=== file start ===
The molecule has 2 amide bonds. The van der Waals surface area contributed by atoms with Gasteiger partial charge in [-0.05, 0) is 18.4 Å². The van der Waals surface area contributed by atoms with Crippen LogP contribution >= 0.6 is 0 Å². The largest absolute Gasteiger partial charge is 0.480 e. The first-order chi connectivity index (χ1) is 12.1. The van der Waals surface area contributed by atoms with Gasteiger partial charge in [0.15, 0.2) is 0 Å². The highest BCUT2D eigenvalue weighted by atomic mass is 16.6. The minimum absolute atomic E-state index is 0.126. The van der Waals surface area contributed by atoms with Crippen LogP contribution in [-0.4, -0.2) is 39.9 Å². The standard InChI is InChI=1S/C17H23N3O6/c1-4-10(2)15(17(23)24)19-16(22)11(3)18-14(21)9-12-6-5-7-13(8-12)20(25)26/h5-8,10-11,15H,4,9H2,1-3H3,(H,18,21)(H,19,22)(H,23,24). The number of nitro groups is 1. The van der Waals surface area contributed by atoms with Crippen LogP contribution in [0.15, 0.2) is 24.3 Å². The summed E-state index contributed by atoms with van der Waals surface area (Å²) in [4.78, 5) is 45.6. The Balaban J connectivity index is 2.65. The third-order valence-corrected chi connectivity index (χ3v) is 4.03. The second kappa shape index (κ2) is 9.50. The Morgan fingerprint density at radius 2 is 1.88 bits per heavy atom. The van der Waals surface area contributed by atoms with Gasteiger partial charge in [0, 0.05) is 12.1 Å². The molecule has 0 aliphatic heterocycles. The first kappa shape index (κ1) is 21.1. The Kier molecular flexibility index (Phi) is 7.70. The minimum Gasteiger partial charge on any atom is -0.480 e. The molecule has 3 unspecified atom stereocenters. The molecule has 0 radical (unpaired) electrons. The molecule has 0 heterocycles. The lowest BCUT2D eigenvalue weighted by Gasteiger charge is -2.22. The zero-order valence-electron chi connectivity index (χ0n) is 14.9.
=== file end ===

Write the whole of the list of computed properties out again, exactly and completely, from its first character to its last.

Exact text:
The molecule has 2 amide bonds. The van der Waals surface area contributed by atoms with Gasteiger partial charge in [-0.05, 0) is 18.4 Å². The van der Waals surface area contributed by atoms with Crippen LogP contribution >= 0.6 is 0 Å². The largest absolute Gasteiger partial charge is 0.480 e. The first-order chi connectivity index (χ1) is 12.1. The van der Waals surface area contributed by atoms with Gasteiger partial charge in [0.15, 0.2) is 0 Å². The highest BCUT2D eigenvalue weighted by atomic mass is 16.6. The minimum absolute atomic E-state index is 0.126. The van der Waals surface area contributed by atoms with Crippen LogP contribution in [-0.4, -0.2) is 39.9 Å². The standard InChI is InChI=1S/C17H23N3O6/c1-4-10(2)15(17(23)24)19-16(22)11(3)18-14(21)9-12-6-5-7-13(8-12)20(25)26/h5-8,10-11,15H,4,9H2,1-3H3,(H,18,21)(H,19,22)(H,23,24). The number of nitro groups is 1. The van der Waals surface area contributed by atoms with Crippen LogP contribution in [0.15, 0.2) is 24.3 Å². The summed E-state index contributed by atoms with van der Waals surface area (Å²) in [4.78, 5) is 45.6. The Balaban J connectivity index is 2.65. The third-order valence-corrected chi connectivity index (χ3v) is 4.03. The second kappa shape index (κ2) is 9.50. The Morgan fingerprint density at radius 2 is 1.88 bits per heavy atom. The van der Waals surface area contributed by atoms with Gasteiger partial charge in [0, 0.05) is 12.1 Å². The molecule has 0 aliphatic heterocycles. The first kappa shape index (κ1) is 21.1. The Kier molecular flexibility index (Phi) is 7.70. The minimum Gasteiger partial charge on any atom is -0.480 e. The molecule has 3 unspecified atom stereocenters. The molecule has 0 radical (unpaired) electrons. The molecule has 0 heterocycles. The lowest BCUT2D eigenvalue weighted by Gasteiger charge is -2.22. The zero-order valence-electron chi connectivity index (χ0n) is 14.9.